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This is a rendering for the proposed $40 million apartment complex called The Reserve at Mountain Pass.

A Kentucky corporation wants to build a $40 million apartment complex at the old Frank H. Trotter School site in Alton Park. It would be the first development on the 13-acre site since the school closed in the 1980s.

Councilman Chris Anderson, who represents the area, is thrilled about the potential investment for the community.

"Commercial development is never going to come [to Alton Park] until there is more residential density," he said. "So adding 260 homes will make it a lot easier to get a bank or a grocery store."

LDG Development LLC seeks to build the 264-unit apartment complex on the 4900 block of Central Avenue. The site, called Reserve at Mountain Pass, would include two- and three-bedroom apartments with floor plans ranging from 1,072 square feet to 1,185 square feet.

Representatives of LDG Development met with Alton Park residents this month at the Southside Community Health Center to share their plans and get feedback. The developers plan to meet with residents again in February, but no date has been set.

The company promises it's going to provide quality housing in a gated community, complete with 24/7 fitness center, a clubhouse, full-time maintenance on site and a swimming pool.

Several area home owners expressed concerns about the development.

"You've got a lot of retirees out here, and if the property tax goes up they ain't going to be able to make it because they're on a fixed income. So they are going to be forced out," said Gil Shropshire, president of the Alton Park Piney Woods Neighborhood Association.

The median household income in Alton Park is $24,328, according to citydata.com. The median rent is $344.

The development company said it is targeting people who earn from $26,000 to $36,000 a year. The rents are projected to range from $730 to $830 a month.

Others are worried about the environmental impact of building on a site so close to the former Velsicol Chemical Co., a brownfield site. One resident said chemicals from Velsicol, which was shut down in 2007, could have contaminated the soil at the former Trotter school site.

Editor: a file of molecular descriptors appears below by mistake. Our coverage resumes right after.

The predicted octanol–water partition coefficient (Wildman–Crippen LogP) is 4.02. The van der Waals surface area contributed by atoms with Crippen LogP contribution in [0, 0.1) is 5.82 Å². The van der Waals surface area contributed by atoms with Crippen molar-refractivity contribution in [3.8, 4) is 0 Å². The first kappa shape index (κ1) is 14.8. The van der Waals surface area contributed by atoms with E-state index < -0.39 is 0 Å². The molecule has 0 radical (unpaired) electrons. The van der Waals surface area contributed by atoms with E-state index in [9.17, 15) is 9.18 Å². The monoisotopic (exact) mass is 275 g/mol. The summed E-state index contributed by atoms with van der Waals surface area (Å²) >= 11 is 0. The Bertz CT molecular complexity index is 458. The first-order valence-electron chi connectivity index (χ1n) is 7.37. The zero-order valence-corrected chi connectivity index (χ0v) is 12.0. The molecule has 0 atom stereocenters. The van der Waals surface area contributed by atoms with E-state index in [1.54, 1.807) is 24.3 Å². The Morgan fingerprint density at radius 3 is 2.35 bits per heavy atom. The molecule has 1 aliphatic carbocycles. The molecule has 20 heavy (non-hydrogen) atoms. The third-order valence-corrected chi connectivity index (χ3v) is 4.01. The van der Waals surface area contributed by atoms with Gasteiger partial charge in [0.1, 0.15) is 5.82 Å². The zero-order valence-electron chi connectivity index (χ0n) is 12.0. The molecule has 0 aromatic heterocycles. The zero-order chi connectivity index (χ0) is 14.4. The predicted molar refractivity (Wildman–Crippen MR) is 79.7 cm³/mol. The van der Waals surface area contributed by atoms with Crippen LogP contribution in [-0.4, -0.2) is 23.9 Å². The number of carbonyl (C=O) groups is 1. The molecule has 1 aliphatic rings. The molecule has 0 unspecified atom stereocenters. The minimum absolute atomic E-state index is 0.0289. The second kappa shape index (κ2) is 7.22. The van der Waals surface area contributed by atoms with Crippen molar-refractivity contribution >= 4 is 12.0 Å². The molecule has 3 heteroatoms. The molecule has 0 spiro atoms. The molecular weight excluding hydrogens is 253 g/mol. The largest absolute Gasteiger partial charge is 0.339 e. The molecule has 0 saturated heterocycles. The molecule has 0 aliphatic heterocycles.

LDG Development Director Scott Brian said he would look at past soil studies and consider doing further studies.

In response to a resident's concern about the development causing her property value to decrease, he said the developer's sites usually increase the value of the surrounding neighborhood.

The company has apartments in Louisville, Ky.; Wichita, Kan.; New Orleans; Jackson, Miss.; Houston, and Midlothian, Va., according to its website, www.ldg development.com/properties.php.

Brian said if the company invests in Alton Park, it will make sure to offer a quality development and that a market exists before it is built.

"We don't know if this is going to go," he said. "We're just asking this community to let us move forward and make this investment."

Longtime Alton Park resident Rosemary Porter was among several people who sat quietly during the meeting but later said they hope the development comes.

"See, it's something coming this way," she said. "The [Tennessee] Riverwalk, housing development is coming to Alton Park. They're building up all of Chattanooga. Why not build in Alton Park?"

Contact staff writer Yolanda Putman at yputman@timesfreepress.com or 423-757-6431.

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